This study also should stimulate physicians to be circumspect about reflexively providing mechanical ventilation for the elderly. The outcome of mechanical ventilation in the elderly appears worse than the poor outcomes described when dialysis is initiated among residents of nursing homes.4 Although precise comparisons are not available, the risk of death and disability among elderly patients who receive mechanical ventilation appear grossly similar to the extraordinary risk of death and disability of patients who receive inpatient CPR.

If the goal of mechanical ventilation is survival for weeks to months after a stay in the ICU and return to pre-hospital baseline function, from a population perspective, mechanical ventilation is largely a failed therapy. Clearly we need better science so we may identify the elderly patients most likely to benefit from a trial of mechanical ventilation and a better understanding of the clinical care required to improve the outcomes of elderly patients who receive mechanical ventilation. Arguably, an even higher priority is to provide elderly patients, their families, and clinicians with viable alternatives to mechanical ventilation which is so often associated with death within days to weeks, or possibly worse, survival with great disability.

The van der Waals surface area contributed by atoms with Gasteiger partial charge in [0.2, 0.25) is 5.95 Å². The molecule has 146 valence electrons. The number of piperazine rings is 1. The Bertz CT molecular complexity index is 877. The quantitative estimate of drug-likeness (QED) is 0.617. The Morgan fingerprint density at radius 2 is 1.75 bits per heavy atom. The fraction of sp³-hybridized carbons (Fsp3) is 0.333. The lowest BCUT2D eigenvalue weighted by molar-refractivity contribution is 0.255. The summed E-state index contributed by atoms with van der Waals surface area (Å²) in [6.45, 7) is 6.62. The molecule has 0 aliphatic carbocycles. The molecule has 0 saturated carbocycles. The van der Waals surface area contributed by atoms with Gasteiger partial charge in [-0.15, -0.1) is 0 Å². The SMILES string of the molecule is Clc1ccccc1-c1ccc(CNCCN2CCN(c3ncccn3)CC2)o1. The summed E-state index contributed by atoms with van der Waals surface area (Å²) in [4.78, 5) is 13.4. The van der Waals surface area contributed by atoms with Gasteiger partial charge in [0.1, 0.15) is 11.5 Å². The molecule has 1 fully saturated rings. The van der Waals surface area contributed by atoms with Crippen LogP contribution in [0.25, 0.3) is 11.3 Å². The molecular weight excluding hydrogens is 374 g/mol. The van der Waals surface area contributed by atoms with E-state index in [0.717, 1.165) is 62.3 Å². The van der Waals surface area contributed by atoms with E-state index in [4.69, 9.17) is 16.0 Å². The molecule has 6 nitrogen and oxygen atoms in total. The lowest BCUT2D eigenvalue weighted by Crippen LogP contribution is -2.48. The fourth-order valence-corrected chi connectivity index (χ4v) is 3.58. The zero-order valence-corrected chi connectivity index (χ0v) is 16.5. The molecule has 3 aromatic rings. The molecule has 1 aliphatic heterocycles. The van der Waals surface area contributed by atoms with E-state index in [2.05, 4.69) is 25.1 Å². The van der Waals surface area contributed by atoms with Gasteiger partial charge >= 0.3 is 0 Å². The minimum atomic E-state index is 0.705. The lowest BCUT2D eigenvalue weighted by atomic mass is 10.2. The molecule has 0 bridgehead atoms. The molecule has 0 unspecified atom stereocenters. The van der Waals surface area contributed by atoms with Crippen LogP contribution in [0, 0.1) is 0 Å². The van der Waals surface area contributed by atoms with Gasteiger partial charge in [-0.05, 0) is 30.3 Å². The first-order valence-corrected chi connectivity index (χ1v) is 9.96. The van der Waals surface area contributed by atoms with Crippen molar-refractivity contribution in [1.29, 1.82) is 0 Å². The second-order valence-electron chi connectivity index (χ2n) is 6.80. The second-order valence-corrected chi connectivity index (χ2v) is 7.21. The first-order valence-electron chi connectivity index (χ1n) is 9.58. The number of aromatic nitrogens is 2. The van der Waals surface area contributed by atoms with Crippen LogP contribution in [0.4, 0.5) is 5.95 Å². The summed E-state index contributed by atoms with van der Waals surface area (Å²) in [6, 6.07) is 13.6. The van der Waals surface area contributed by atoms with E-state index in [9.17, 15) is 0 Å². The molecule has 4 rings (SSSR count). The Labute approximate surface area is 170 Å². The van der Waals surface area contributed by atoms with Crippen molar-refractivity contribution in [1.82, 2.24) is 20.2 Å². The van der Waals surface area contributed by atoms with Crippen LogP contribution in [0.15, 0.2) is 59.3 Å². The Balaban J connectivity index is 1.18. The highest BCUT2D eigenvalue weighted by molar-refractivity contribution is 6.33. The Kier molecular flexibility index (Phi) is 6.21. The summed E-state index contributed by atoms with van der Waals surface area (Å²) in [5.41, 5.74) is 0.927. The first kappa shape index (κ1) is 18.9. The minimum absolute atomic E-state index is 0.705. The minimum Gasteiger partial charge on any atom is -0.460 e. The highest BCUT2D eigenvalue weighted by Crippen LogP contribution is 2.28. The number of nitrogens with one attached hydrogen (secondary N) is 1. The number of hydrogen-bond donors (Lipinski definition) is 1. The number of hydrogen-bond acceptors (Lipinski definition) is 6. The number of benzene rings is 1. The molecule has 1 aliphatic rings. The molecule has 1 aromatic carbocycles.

1. Ehlenbach WJ, et al. Epidemiologic study of in-hospital cardiopulmonary resuscitation in the elderly. N Engl J Med 2009;361:22-31.
  2. Wunsch H, et al. Three-year outcomes for Medicare beneficiaries who survive intensive care. JAMA 2010;303: 849-856.
  3. Berenson RA. Intensive Care Units (ICUs): Clinical Outcomes, Costs, and Decision-making (Health Technology Case Study 28), prepared for the Office of Technology Assessment, U.S. Congress, OTA-HCS-28, Washington, DC, November 1984.
  4. Kurella Tamura M, et al. Functional status of elderly adults before and after initiation of dialysis. N Engl J Med 2009; 361:1539-1547.